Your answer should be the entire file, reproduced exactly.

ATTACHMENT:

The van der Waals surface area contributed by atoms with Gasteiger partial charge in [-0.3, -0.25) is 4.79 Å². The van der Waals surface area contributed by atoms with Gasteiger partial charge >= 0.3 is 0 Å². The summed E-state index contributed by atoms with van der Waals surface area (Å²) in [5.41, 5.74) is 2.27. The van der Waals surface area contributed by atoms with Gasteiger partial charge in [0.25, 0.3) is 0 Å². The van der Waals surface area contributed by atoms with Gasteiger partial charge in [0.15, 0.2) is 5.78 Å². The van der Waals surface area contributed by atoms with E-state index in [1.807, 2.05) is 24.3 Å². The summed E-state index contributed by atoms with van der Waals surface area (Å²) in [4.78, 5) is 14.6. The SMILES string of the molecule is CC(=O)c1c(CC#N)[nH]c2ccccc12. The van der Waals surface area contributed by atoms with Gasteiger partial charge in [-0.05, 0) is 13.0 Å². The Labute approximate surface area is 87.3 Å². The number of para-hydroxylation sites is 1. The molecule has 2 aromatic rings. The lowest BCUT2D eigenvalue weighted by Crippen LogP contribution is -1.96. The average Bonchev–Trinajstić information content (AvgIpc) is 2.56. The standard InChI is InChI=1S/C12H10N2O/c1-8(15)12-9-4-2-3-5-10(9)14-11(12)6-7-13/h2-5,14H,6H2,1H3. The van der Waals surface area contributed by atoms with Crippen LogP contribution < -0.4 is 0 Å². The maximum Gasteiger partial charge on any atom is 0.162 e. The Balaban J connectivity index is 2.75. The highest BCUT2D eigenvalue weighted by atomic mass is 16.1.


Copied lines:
The van der Waals surface area contributed by atoms with Gasteiger partial charge in [-0.3, -0.25) is 4.79 Å². The van der Waals surface area contributed by atoms with Gasteiger partial charge >= 0.3 is 0 Å². The summed E-state index contributed by atoms with van der Waals surface area (Å²) in [5.41, 5.74) is 2.27. The van der Waals surface area contributed by atoms with Gasteiger partial charge in [0.25, 0.3) is 0 Å². The van der Waals surface area contributed by atoms with Gasteiger partial charge in [0.15, 0.2) is 5.78 Å². The van der Waals surface area contributed by atoms with E-state index in [1.807, 2.05) is 24.3 Å². The summed E-state index contributed by atoms with van der Waals surface area (Å²) in [4.78, 5) is 14.6. The SMILES string of the molecule is CC(=O)c1c(CC#N)[nH]c2ccccc12. The van der Waals surface area contributed by atoms with Gasteiger partial charge in [-0.05, 0) is 13.0 Å². The Labute approximate surface area is 87.3 Å². The number of para-hydroxylation sites is 1. The molecule has 2 aromatic rings. The lowest BCUT2D eigenvalue weighted by Crippen LogP contribution is -1.96. The average Bonchev–Trinajstić information content (AvgIpc) is 2.56. The standard InChI is InChI=1S/C12H10N2O/c1-8(15)12-9-4-2-3-5-10(9)14-11(12)6-7-13/h2-5,14H,6H2,1H3. The van der Waals surface area contributed by atoms with Crippen LogP contribution < -0.4 is 0 Å². The maximum Gasteiger partial charge on any atom is 0.162 e. The Balaban J connectivity index is 2.75. The highest BCUT2D eigenvalue weighted by atomic mass is 16.1.